6. Any other steps needed to ensure the effective use of resources and Volunteers, and to prepare for and implement an appropriate expansion of the Peace Corps.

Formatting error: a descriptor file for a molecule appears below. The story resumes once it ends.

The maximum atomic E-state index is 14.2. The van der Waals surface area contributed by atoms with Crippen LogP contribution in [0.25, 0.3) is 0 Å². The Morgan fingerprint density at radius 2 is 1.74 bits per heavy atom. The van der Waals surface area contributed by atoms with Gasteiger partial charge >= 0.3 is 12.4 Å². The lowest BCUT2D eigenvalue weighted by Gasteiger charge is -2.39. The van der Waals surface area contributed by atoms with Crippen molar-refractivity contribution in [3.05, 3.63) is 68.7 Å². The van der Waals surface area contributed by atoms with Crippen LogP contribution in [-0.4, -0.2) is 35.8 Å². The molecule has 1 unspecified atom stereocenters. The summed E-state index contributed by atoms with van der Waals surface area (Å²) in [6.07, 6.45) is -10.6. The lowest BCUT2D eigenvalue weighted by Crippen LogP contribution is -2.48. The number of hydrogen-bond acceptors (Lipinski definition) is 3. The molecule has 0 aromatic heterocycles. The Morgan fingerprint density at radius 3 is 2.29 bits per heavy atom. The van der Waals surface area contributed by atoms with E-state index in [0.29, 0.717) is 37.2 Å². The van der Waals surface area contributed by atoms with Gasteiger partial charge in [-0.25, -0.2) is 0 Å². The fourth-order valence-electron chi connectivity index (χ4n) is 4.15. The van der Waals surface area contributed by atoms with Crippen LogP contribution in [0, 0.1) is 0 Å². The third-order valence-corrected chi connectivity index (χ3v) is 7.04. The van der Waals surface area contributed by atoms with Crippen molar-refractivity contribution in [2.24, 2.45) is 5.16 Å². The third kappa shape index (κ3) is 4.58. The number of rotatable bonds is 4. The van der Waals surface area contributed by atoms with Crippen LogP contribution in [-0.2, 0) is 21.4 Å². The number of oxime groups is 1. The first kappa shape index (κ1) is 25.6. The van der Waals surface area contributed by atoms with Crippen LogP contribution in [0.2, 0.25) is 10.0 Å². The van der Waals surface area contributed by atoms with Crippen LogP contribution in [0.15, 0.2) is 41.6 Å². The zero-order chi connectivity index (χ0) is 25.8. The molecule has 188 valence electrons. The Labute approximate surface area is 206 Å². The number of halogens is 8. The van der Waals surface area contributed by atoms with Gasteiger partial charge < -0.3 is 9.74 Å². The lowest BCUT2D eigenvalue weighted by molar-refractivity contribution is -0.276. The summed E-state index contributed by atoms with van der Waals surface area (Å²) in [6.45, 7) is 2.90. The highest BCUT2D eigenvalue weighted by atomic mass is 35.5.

The three regions held five-day country director conferences during the first quarter of FY 2010. This was followed by the first worldwide program training officer conference in more than a decade in which all posts sent a program training officer to Washington, D.C. during the second quarter of FY 2010 for a one week conference. At each of these conferences, the participants analyzed the issues that most affect the agency’s ability to achieve quality growth and made specific recommendations to achieve this goal. Recommendations from the three conferences were provided to the assessment team. Assessment team The assessment team conducted an extensive outreach effort with currently serving Volunteers, the Peace Corps’ staff members serving overseas, and with the broader returned Peace Corps Volunteer community. Early on in the assessment process, and at the request of the assessment team, the Director of the agency sent out a communication to all country directors explaining the reasons behind the agency assessment and soliciting input from them and their staff. An e-mail address was created for this purpose (, and 31 overseas posts provided input through this mechanism. A similar process was used to reach out to current Peace Corps Volunteers. In this case, country directors were asked to forward a memorandum from the assessment team to their respective Volunteer Advisory Committees soliciting input on the assessment topics. The assessment team received input from 24 Volunteer Advisory Committees. Finally, the assessment team used a similar procedure to reach out to the larger returned Peace Corps Volunteer community. The assessment team randomly asked for input from thirty of the 132 Peace Corps affinity groups throughout the United States and received input from fourteen. The assessment team relied heavily on the Annual Volunteer Surveys8 that are conducted by the Office of Strategic Information, Research and Planning (OSIRP). The most recent of these surveys was conducted in 2009. OSIRP staff also prepared an analysis of survey results from 2006, 2008, and 2009 that was useful in analyzing trends in response to specific questions. OSIRP staff members were able to run additional analysis on the survey results as requested. D.2.c Surveys and other outreach tools Members of the assessment team conducted more than 100 meetings and interviews to gather information and different points of view on the topics covered in the assessment. The bulk of these meetings were Team members spent the first few weeks reading and analyzing background documents, including previous studies on the assessment topics, Volunteer and returned Volunteer surveys and comments, articles and editorials, Internet blogs and other information sources internal and external to the agency. Team members also sought out and analyzed documents that criticized or suggested changes in the way the agency conducts its operations to ensure that they received as many points of view as possible. All of the major documents consulted are shown in Appendix III-5. The agency assessment was carried out over the five months from January through May of 2010. The methodology used by the team in gathering and analyzing data, reviewing findings, developing recommendations, and drafting and reviewing this document is discussed below. The Director also asked the assessment team to address how the agency can best strengthen third goal activities and agency reporting mechanisms.